In the case of sabotage, a business gets attacked from within its own safe walls, eventually putting it in a deep slumber it might never recover from. This kind of thing happens often in even the largest enterprises; it’s not just something rare that occurs once to some random company out in the outer edges of the Internet. Just because airplanes are more likely to crash than you are likely to be sabotaged doesn’t mean you shouldn’t prepare for it, either.
Such is the story of Peter Justen, a serial entrepreneur who founded Mybizhomepage, a product that provided businesses with financial metrics data. This piece of software would analyze a company’s QuickBooks data and put things very plainly so that the people in charge have a very precise idea of which direction the company is going in. This software would send alerts when some metrics passed a certain threshold, such as accounts-receivable.
At one point, Justen declined an offer to buy the company, justifying it with the fact that he hasn’t yet tapped the full potential of the product with a global audience, having only some thousand customers at the time. His Chief Technology Officer (CTO) didn’t really like Justen’s decline, so he gathered up a few other folks and started mustering up the resources to start a competing company. Justen didn’t like that, either. When he learned about this, he fired the CTO and asked his own lawyer to send a cease-and-desist letter, effectively halting any effort in creating a new company.
Shortly after this whole debacle, Justen’s software started crashing on and off. Not only that, but the personal emails and Facebook accounts of executives and board members were compromised, sending details about their business practices to contacts on their lists, which alleged that the company was defrauding its investors.
But here’s the interesting part: When Justen called the authorities to explain what happened, he learned that the CTO doesn’t even have an identification. That means they found no real license plate, real name, no credit cards, and no tax returns to tie to him. The CTO was actually as difficult to trace as a homeless person with lots of cash.
In this situation, he had two choices: Either he would renounce and just start over, or he would declare bankruptcy and leave his investors with nothing, completely soiling his reputation and confirming the allegations against him.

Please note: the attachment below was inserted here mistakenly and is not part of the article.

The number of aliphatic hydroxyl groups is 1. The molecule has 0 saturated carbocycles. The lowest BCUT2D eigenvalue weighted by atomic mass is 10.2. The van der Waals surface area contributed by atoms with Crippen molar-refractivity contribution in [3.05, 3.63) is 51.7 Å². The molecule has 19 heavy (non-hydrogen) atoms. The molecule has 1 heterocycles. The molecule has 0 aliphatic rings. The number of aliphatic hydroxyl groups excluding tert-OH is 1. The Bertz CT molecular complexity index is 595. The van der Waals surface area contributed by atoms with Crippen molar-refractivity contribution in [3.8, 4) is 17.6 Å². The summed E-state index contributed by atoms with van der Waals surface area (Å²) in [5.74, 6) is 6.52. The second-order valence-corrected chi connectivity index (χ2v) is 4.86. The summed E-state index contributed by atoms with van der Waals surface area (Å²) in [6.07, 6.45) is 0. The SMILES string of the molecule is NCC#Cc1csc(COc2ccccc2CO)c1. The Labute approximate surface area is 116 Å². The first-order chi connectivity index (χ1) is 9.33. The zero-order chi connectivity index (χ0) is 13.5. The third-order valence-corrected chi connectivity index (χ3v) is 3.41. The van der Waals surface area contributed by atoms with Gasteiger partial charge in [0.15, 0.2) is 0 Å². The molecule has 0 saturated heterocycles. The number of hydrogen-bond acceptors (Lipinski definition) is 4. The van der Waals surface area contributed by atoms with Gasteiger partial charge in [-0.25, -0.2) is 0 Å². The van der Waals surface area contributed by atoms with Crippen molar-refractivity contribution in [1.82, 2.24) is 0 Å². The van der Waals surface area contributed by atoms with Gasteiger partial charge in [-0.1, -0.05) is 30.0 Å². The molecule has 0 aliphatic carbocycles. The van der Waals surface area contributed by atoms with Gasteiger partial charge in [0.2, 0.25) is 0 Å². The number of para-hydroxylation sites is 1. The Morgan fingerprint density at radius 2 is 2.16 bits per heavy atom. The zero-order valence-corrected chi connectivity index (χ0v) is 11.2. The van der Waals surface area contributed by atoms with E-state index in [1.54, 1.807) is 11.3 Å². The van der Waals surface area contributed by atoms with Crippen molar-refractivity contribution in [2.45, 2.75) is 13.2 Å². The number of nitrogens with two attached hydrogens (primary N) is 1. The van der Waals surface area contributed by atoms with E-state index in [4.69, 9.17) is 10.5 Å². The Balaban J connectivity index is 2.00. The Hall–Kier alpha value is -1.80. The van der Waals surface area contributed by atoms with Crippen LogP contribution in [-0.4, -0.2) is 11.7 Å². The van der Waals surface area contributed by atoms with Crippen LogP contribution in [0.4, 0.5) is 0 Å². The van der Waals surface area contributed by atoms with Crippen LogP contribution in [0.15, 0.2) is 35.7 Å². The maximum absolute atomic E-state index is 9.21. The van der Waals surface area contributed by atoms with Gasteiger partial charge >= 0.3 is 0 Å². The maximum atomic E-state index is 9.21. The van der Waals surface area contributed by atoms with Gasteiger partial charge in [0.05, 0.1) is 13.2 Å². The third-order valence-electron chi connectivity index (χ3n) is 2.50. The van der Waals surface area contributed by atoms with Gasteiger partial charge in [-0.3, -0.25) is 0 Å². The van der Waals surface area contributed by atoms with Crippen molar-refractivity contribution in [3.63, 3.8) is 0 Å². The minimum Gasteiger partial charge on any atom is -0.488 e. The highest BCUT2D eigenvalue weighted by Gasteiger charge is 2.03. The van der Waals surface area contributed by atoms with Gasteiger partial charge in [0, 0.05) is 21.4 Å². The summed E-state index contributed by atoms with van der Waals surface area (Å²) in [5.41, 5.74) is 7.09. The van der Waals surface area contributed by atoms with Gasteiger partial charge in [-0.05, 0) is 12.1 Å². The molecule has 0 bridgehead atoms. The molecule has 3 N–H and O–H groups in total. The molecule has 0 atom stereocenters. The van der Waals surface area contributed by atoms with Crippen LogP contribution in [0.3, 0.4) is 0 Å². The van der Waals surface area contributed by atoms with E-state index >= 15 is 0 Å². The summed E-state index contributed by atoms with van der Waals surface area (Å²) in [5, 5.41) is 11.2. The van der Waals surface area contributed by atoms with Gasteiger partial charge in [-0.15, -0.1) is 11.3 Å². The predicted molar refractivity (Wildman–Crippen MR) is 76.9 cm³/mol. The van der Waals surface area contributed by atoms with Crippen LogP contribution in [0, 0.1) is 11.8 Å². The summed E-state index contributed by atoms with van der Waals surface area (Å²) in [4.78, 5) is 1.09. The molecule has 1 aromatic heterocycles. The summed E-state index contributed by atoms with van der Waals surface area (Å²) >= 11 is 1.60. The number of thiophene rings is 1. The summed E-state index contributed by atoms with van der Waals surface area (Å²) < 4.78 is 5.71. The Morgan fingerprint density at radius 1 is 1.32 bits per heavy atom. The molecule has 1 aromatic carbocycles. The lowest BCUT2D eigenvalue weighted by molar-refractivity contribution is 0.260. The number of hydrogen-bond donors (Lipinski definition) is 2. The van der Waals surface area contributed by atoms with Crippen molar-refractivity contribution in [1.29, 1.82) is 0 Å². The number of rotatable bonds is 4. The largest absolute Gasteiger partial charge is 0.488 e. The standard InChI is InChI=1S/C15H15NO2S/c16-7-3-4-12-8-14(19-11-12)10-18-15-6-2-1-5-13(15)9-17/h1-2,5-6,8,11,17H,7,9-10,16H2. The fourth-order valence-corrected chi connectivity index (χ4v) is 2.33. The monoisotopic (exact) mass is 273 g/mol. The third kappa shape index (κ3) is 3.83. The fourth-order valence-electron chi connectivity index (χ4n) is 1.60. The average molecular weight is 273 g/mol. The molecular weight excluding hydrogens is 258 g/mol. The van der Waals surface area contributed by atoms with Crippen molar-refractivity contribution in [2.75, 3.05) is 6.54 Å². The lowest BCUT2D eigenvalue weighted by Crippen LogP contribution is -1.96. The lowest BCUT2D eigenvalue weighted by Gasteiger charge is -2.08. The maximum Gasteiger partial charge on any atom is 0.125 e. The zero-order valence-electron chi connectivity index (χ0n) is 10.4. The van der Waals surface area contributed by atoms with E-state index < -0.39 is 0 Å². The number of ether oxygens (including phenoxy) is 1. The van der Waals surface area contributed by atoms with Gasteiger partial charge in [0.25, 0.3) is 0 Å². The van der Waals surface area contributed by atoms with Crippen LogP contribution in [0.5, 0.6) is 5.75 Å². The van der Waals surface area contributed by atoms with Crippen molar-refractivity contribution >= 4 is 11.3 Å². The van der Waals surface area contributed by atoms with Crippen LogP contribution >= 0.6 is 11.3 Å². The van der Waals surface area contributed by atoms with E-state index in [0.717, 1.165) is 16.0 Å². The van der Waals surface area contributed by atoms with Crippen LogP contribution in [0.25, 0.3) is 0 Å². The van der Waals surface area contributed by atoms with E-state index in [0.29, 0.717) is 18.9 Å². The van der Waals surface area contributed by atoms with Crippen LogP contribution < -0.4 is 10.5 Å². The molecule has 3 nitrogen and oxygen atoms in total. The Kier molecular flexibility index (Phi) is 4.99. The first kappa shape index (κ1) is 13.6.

If you don’t want to be faced with a similar situation, consider these practices:
- Adopt a role-based access control solution that would allow different people to have different levels of access within a firm.
- If this happens to you, be honest, and try not to declare bankruptcy. In Justen’s case, he could admit to his investors that he didn’t really look into his CTO’s identity and didn’t have the security measures necessary implemented to ensure the prevention of catastrophic failure.
- Implement a protocol for people who leave the company that involves shutting off their access properly for all company resources. Security should be tightened especially on high-profile individuals. If you run a software company, showing employees the door should also include ensuring that you immediately have a backup of your business’ software somewhere very safe – somewhere only you can access and no one (not even your dentist) knows.
These kinds of practices aren’t magically effective, but they definitely do a good job in prevention and/or eventual damage control. Access control is, perhaps, the most important of the three; and the third practice goes hand-in-hand with it. Access control solutions should always give you a way to cut off access from people who leave the company. Ensuring you’re well protected is no joke. Sabotage happens a lot – usually in tiny ways, but sometimes in a way that could completely devastate your hopes, your dreams, and your future.
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